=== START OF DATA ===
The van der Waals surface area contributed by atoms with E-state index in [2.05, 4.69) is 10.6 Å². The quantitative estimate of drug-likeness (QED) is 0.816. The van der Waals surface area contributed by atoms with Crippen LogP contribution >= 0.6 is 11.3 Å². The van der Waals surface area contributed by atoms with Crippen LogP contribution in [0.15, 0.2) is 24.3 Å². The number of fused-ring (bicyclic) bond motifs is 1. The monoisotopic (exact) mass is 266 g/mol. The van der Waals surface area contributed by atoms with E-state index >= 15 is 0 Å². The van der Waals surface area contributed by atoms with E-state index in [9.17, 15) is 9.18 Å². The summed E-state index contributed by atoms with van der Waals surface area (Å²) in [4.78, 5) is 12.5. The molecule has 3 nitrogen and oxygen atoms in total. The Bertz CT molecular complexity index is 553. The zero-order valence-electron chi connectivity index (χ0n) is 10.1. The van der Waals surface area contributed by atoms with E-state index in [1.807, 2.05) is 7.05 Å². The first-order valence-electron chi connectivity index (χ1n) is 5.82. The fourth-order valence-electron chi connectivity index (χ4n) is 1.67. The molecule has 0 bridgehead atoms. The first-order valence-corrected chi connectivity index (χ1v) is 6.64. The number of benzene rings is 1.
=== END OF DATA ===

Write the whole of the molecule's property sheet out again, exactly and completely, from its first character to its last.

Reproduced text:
The van der Waals surface area contributed by atoms with E-state index in [2.05, 4.69) is 10.6 Å². The quantitative estimate of drug-likeness (QED) is 0.816. The van der Waals surface area contributed by atoms with Crippen LogP contribution >= 0.6 is 11.3 Å². The van der Waals surface area contributed by atoms with Crippen LogP contribution in [0.15, 0.2) is 24.3 Å². The number of fused-ring (bicyclic) bond motifs is 1. The monoisotopic (exact) mass is 266 g/mol. The van der Waals surface area contributed by atoms with E-state index >= 15 is 0 Å². The van der Waals surface area contributed by atoms with E-state index in [9.17, 15) is 9.18 Å². The summed E-state index contributed by atoms with van der Waals surface area (Å²) in [4.78, 5) is 12.5. The molecule has 3 nitrogen and oxygen atoms in total. The Bertz CT molecular complexity index is 553. The zero-order valence-electron chi connectivity index (χ0n) is 10.1. The van der Waals surface area contributed by atoms with E-state index in [1.807, 2.05) is 7.05 Å². The first-order valence-electron chi connectivity index (χ1n) is 5.82. The fourth-order valence-electron chi connectivity index (χ4n) is 1.67. The molecule has 0 bridgehead atoms. The first-order valence-corrected chi connectivity index (χ1v) is 6.64. The number of benzene rings is 1.